We recently brought you some tips about launching a new product or service, but we weren’t quite done giving you all the most important deets. We’re continuing that post with one more crucial component of launching services and new product ideas: strategy. Even if you’re jonesing to just get the new offering to market already, press pause. Check out the following, and make sure you’ve chosen the right product strategy for your launch before unleashing your great new idea into the world.  



There are nearly endless launch strategies to choose from, but this is one of our favorites. Getting validation from third parties about your new products and services before you release them to the general public immediately raises the stature of your offering. There are several tactics you can use when following this strategy. One is to engage influencers to rate, review or try your product or service, in the hopes they will ultimately share how much they love it with their own followers. 

Another option is to send your product to a publication that performs formal reviews. For example, if you sell products for babies and toddlers, this is a smart avenue to pursue. There are numerous websites like BabyGearLab and Baby Bargains that focus primarily on, you guessed it, reviewing baby products. If they like what you’ve made, you get instant exposure (with a side of perceived trustworthiness, to boot).  

You could also employ tactics used often in the software world. Think of this as getting beta users for a new app; you release your new product or service to a select group of individuals and then ask them for feedback and case studies or testimonials after they’ve used it. Any positive commentary from influencers, reviewers or existing customers can go a long way in making your new product or service’s debut both credible and highly appealing. 


Create Buzz

Another strategy to consider is one that heavily relies on Public Relations (PR) efforts: creating buzz. This won’t work for all products or services, but it can work exceptionally well for very unique, offbeat or cutting-edge offerings. The strategy is to “leak” details of the forthcoming product or service to journalists and influencers, and stir up excitement around its release before it’s even available. 

You can do this by using traditional PR tactics (media pitching, contributed content, award submissions, etc.) and by using social media. Furthermore, you can get more eyeballs on your upcoming launch by hosting pre-launch giveaways. Or, by holding countdowns that tease the benefits or features of what you’ll be releasing and piquing buyers’ curiosity. If you can get publicity for your product or service by getting mentions in publications, via award wins, on social media, and in contests or events, you’ll already have a hungry audience that’s eager to buy.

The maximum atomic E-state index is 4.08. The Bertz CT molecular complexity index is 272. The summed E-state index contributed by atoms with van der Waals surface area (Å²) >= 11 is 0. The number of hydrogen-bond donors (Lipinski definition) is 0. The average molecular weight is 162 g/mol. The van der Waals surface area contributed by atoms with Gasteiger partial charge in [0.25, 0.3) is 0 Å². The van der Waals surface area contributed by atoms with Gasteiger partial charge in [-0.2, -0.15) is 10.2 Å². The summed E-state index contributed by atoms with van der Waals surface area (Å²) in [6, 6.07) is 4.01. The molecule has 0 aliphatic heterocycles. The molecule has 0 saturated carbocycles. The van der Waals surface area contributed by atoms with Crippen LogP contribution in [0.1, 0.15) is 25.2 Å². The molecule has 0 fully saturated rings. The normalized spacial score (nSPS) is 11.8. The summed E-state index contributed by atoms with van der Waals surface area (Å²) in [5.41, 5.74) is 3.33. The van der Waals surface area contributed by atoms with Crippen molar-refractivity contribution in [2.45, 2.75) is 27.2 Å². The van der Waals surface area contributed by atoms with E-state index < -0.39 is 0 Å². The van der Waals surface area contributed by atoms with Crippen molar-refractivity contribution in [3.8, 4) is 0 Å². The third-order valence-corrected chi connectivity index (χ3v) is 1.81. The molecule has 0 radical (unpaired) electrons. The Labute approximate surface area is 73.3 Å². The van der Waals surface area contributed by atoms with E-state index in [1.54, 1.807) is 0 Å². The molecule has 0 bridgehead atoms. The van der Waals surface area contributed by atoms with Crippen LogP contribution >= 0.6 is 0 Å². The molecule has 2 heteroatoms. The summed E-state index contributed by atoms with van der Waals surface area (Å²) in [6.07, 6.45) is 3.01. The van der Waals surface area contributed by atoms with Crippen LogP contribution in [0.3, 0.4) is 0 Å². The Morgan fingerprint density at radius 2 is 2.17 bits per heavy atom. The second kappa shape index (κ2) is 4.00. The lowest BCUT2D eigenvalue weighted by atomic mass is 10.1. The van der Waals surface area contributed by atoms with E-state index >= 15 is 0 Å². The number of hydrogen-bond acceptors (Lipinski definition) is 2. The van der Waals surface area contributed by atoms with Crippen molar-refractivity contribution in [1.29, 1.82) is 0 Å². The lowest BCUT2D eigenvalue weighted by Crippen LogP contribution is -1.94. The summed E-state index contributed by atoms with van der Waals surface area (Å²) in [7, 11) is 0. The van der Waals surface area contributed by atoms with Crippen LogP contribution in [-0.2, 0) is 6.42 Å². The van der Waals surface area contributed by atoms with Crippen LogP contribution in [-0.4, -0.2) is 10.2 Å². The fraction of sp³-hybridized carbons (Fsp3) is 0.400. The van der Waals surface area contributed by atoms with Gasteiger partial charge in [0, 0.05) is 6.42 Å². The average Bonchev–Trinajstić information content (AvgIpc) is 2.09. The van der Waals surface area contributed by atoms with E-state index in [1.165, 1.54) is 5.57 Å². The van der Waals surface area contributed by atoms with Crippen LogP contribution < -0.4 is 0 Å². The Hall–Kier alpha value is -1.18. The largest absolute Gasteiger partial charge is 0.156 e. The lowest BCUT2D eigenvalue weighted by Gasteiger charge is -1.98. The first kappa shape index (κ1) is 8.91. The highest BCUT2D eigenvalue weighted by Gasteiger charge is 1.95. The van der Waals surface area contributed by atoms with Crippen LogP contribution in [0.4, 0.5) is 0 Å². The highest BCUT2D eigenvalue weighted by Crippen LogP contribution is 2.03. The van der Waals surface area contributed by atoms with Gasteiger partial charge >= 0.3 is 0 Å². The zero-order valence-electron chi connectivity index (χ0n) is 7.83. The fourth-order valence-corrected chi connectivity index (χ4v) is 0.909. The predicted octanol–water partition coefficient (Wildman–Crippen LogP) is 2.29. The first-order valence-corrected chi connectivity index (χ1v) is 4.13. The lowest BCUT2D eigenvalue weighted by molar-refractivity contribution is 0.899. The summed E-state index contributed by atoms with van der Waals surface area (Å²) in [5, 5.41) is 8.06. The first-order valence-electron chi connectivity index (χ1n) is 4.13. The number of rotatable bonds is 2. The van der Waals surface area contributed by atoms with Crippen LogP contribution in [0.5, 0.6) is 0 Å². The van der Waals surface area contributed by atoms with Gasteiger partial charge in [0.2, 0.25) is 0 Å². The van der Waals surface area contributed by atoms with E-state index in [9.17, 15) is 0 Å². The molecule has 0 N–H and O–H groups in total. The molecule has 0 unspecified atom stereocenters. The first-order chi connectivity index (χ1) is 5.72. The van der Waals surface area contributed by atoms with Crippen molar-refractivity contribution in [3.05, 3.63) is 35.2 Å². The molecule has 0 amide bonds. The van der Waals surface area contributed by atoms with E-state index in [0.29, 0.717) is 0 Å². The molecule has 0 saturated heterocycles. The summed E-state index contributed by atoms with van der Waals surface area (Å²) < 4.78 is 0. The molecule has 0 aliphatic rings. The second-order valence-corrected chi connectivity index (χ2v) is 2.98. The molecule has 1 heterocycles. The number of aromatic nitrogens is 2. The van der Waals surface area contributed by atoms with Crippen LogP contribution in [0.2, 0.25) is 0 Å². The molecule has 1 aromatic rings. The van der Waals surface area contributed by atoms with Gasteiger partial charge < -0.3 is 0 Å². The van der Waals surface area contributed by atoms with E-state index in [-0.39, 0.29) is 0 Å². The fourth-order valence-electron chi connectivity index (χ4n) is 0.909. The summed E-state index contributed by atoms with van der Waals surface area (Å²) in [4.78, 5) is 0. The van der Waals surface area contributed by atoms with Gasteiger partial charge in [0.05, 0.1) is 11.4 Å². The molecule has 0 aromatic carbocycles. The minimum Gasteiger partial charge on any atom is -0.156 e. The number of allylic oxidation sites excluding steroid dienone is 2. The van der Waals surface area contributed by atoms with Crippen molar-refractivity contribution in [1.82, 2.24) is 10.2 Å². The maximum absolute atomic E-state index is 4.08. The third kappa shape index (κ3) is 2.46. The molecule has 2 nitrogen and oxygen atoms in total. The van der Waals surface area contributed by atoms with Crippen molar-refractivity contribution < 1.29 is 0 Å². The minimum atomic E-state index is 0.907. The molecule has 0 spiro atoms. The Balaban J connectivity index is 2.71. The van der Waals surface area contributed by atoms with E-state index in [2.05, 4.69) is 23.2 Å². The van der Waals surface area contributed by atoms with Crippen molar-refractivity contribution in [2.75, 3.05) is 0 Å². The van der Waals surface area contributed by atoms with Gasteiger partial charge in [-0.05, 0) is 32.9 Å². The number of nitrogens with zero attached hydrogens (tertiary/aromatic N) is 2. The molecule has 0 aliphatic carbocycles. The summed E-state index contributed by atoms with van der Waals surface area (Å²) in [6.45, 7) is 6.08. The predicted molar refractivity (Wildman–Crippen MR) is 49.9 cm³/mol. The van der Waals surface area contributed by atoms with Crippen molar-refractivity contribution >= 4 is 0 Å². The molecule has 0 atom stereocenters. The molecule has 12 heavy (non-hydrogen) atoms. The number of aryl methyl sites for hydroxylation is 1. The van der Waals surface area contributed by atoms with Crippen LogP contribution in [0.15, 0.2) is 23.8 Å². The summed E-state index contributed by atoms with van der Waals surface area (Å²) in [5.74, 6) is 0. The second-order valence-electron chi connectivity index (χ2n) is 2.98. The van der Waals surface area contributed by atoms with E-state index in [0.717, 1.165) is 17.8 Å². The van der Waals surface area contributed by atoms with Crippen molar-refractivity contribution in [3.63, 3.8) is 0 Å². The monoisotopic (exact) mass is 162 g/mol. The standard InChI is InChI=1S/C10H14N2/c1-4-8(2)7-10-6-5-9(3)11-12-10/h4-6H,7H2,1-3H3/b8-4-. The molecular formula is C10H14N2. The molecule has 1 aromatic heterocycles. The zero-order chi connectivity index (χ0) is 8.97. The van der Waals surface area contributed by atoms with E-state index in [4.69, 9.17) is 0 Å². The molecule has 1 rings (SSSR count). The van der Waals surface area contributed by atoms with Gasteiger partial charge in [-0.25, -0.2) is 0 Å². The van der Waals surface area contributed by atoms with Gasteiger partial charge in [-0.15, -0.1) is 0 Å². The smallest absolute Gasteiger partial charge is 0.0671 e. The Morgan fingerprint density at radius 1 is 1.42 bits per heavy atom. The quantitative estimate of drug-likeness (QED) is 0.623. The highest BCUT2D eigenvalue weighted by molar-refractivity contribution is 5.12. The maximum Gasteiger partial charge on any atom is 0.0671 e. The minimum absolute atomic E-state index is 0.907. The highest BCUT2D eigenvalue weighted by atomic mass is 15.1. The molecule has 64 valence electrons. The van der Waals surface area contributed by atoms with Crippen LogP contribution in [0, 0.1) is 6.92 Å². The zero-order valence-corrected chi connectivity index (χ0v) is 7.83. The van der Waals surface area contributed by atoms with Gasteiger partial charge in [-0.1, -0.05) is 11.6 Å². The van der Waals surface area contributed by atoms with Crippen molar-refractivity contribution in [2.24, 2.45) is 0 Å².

The third strategy we want to highlight is all about thinking outside of the proverbial box. We like this one a lot because, after all, we’re artistic at heart. When you focus on being creative in your launch strategy, the goal is to make your target audience aware of your forthcoming offering in a way that resonates with them. Great vehicles for this include all things digital marketing, as well as lesser-used tactics like direct mail. 

For example, let’s say you have a health consulting business and are planning to roll out a new lymphatic massage service. You could simply send the news out to your existing clients via email, but we all know that email marketing messages often get lost in the noise of crowded inboxes. Instead, what if you did something truly unique? 

What if you sent a facial lymph roller in a pretty box to your top 20 clients? That would surely get their attention, and would be something they could actually use. You could even throw in a free tutorial about using the facial roller properly when they come in for their first lymphatic massage. 

Of course, doing creative marketing like this doesn’t scale well, since it takes time to create and money to execute. But if you focus on this type of effort with clients who have already proven to be loyal to you, you’re likely to see big payoffs. Then with everyone else, find more scalable ways to be creative (like with clever copy in a Facebook ad or short quiz about lymph health in your email announcement). 


Whatever your new product or service is, your launch will be more successful if you spend time planning your strategy first. Check that box, and you should see a lot more checks (scratch that… who uses checks anymore?) come rolling in. Would you like help to prepare for your upcoming launch? Give us a call!